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  • 3-August-2020

    English

    Key trends in development co-operation for national data and statistical systems

    This policy paper sheds light on current trends in development co-operation for data and statistical systems in developing countries. It analyses trends in funding through official development assistance as well as strategic priorities and modalities for providing support. It identifies different approaches to capacity development and discusses their strengths, opportunities and risks. The objectives of the research published in this paper are twofold: first, to understand key challenges to ensuring support is effective, owned by partners, aligned with their priorities and needs, and conducive to producing capacity and results that outlive specific projects and; second, with a view to identifying good practices, to provide insights on how Development Assistance Committee members support statistics and statistical capacity development in developing countries.
  • 30-July-2020

    English

    Climate Change: OECD DAC External Development Finance Statistics

    The OECD DAC measures and monitors development finance targeting climate change objectives using two Rio markers: Climate Change Mitigation and Climate Change Adaptation.

  • 30-July-2020

    English

    Small Island Developing States - SIDS

    Small Island Developing States (SIDS) have weathered storms, hurricanes and cyclones for centuries. Today’s climate change is intensifying these disasters and creating new development problems. Rising sea levels to increasing ocean acidity challenge not only the development but also the very existence of SIDS.

  • 30-July-2020

    English

    Donors agree on aid treatment of debt relief

    Members of the OECD Development Assistance Committee (DAC), comprised of 29 donor countries and the EU, have agreed on a method for reporting debt relief as official development assistance (ODA).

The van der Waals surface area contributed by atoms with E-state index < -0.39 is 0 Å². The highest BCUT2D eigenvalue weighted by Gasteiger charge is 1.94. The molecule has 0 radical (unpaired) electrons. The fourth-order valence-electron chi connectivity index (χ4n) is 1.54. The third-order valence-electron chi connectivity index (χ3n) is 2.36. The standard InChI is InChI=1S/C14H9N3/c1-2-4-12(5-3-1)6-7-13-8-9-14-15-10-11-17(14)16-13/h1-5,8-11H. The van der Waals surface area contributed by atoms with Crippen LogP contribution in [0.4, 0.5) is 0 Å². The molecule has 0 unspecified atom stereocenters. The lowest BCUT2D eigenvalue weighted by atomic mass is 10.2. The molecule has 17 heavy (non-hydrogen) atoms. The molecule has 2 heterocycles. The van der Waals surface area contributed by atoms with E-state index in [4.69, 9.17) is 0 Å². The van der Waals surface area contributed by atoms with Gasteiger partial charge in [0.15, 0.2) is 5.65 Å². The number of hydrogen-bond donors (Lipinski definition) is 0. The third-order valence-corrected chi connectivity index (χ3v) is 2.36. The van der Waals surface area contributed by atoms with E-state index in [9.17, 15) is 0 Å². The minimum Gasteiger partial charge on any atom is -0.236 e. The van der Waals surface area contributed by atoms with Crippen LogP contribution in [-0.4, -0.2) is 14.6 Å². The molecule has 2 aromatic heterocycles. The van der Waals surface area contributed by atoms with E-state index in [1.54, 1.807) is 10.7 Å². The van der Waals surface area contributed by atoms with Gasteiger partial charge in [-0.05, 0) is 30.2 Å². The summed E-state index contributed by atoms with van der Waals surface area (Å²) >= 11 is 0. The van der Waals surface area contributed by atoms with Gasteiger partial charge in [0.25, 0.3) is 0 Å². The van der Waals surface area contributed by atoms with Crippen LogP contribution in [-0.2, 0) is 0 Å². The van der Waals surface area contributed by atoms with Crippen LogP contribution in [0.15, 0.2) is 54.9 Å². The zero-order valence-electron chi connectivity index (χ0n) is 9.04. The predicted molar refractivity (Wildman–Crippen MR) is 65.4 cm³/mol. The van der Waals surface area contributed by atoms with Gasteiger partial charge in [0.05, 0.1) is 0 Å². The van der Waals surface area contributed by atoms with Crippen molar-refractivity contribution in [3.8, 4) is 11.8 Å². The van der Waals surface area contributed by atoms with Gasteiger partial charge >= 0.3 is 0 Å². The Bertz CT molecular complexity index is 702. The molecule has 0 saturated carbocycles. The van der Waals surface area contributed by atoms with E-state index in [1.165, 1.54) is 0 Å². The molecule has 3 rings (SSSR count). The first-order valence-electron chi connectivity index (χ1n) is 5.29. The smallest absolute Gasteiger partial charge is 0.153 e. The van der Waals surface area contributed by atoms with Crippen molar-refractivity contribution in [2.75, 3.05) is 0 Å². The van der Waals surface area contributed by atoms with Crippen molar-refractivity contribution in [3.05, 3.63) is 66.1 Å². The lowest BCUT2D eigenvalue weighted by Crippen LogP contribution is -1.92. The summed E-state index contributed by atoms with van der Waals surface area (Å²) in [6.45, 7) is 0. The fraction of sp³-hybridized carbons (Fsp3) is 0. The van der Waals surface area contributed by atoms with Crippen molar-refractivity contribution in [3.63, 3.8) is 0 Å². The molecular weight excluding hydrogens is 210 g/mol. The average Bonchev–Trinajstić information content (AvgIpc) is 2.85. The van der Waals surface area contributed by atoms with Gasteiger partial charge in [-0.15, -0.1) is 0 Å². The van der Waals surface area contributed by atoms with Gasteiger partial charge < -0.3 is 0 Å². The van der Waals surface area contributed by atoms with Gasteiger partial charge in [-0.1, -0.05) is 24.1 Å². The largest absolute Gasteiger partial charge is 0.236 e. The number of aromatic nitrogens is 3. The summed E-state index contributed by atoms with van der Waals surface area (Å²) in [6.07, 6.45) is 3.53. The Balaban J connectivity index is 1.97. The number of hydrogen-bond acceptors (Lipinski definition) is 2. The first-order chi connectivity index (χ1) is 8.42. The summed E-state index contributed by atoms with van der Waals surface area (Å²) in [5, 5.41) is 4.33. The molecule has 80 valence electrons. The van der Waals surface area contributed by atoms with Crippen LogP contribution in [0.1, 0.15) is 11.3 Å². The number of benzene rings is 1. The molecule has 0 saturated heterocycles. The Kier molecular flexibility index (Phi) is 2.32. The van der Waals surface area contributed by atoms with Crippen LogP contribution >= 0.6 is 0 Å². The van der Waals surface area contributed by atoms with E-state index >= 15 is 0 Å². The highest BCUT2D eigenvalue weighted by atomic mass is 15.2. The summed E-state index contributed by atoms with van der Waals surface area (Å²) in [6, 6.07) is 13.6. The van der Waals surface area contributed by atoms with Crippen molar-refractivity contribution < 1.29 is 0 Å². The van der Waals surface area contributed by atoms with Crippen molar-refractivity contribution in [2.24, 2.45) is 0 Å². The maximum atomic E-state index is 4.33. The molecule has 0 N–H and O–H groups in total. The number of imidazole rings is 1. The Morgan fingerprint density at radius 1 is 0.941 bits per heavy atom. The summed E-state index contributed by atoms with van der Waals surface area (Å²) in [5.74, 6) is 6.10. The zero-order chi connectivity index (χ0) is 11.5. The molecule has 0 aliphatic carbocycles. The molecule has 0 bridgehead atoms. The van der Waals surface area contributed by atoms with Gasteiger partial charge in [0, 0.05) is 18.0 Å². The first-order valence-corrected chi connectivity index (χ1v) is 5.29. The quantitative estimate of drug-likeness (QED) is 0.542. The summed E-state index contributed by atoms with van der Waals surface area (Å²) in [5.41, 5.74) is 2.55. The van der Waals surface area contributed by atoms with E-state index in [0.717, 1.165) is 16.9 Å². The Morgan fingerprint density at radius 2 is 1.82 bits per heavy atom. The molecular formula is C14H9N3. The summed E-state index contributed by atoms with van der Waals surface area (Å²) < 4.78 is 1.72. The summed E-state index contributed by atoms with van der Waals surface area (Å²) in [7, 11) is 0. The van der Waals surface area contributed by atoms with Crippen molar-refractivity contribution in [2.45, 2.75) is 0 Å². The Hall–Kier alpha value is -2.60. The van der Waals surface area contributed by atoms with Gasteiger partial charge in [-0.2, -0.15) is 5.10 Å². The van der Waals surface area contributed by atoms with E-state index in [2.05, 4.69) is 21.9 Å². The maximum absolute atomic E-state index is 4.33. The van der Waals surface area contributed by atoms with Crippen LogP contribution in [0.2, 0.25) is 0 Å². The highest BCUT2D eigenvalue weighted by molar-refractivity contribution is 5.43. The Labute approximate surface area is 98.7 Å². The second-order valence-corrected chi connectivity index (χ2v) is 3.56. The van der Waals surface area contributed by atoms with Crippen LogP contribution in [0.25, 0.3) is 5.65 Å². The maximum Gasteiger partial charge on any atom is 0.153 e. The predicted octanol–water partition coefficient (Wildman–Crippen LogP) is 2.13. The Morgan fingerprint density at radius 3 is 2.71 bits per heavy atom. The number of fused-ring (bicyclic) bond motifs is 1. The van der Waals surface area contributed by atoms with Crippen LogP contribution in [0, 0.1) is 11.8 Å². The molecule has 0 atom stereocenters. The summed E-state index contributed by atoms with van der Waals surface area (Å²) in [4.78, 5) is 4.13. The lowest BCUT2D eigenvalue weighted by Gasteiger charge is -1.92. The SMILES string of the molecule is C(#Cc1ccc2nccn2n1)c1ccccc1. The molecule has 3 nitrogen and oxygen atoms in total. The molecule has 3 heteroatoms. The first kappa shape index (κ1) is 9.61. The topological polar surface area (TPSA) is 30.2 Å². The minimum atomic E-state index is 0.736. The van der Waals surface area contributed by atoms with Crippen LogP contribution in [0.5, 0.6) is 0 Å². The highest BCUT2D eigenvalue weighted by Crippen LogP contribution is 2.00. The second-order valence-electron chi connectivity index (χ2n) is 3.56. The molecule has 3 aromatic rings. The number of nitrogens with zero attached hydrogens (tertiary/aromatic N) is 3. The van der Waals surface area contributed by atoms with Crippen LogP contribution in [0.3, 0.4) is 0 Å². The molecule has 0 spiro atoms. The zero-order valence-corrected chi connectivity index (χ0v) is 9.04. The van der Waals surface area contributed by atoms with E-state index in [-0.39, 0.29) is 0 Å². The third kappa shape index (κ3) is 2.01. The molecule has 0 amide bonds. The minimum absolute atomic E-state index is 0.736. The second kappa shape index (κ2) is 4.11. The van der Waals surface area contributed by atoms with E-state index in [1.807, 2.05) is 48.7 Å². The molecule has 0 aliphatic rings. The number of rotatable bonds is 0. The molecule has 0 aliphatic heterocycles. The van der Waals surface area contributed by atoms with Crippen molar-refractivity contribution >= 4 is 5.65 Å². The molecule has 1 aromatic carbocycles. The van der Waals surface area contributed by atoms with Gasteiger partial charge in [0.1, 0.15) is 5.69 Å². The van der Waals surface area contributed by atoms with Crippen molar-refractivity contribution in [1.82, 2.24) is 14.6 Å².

Related Documents
  • 30-July-2020

    English

    Donors agree on aid treatment of debt relief

    Members of the OECD Development Assistance Committee (DAC), comprised of 29 donor countries and the EU, have agreed on a method for reporting debt relief as official development assistance (ODA).

    Related Documents
  • 23-June-2020

    English

    Innovation for Development Impact - Lessons from the OECD Development Assistance Committee

    The development co-operation community needs to innovate to meet the global challenges ahead. Although it has an established track record for innovating partnerships, funding instruments and technologies, they are not enough to deliver the Sustainable Development Goals. This report synthesises the lessons emerging from an OECD Development Assistance Committee peer learning exercise on how innovation efforts can be strengthened, individually and collectively, to achieve the 2030 Agenda. The report is organised around three blocks – strategy, management and culture; organisation and collaboration; and, the innovation process – and provides recommendations on how innovation can best benefit poor and vulnerable people around the world.
  • 16-June-2020

    English

    Development Co-operation Profiles

    The OECD’s Development Co-operation Profiles compile and analyse verified statistics and trends on how development assistance is allocated geographically, to sectors, multilateral and civil society organisations, cross-cutting priorities such as gender equality and women’s economic empowerment and the environment and climate, and to mobilise private finance. The profiles cover official and philanthropic providers of aid, official development assistance (ODA) and development finance. These providers include members of the OECD and its Development Assistance Committee (DAC), other countries and philanthropic foundations. The profiles also give an overview of key strategic and policy priorities for development co-operation, the institutional set-up and evaluation systems. The Development Co-operation Profiles are published annually and are a pillar of the OECD’s Development Co-operation Report . For more than 50 years, the Development Co-operation Report has brought new evidence, analysis and ideas to the Development Assistance Committee (DAC) and international community more broadly, shaping policy reform, behaviour change and promoting best practices in development co-operation. Each year the report analyses a fresh policy issue that is timely, relevant or challenging for development co-operation policy and finance. The main report also includes shorter profiles of each provider that present key trends through infographics.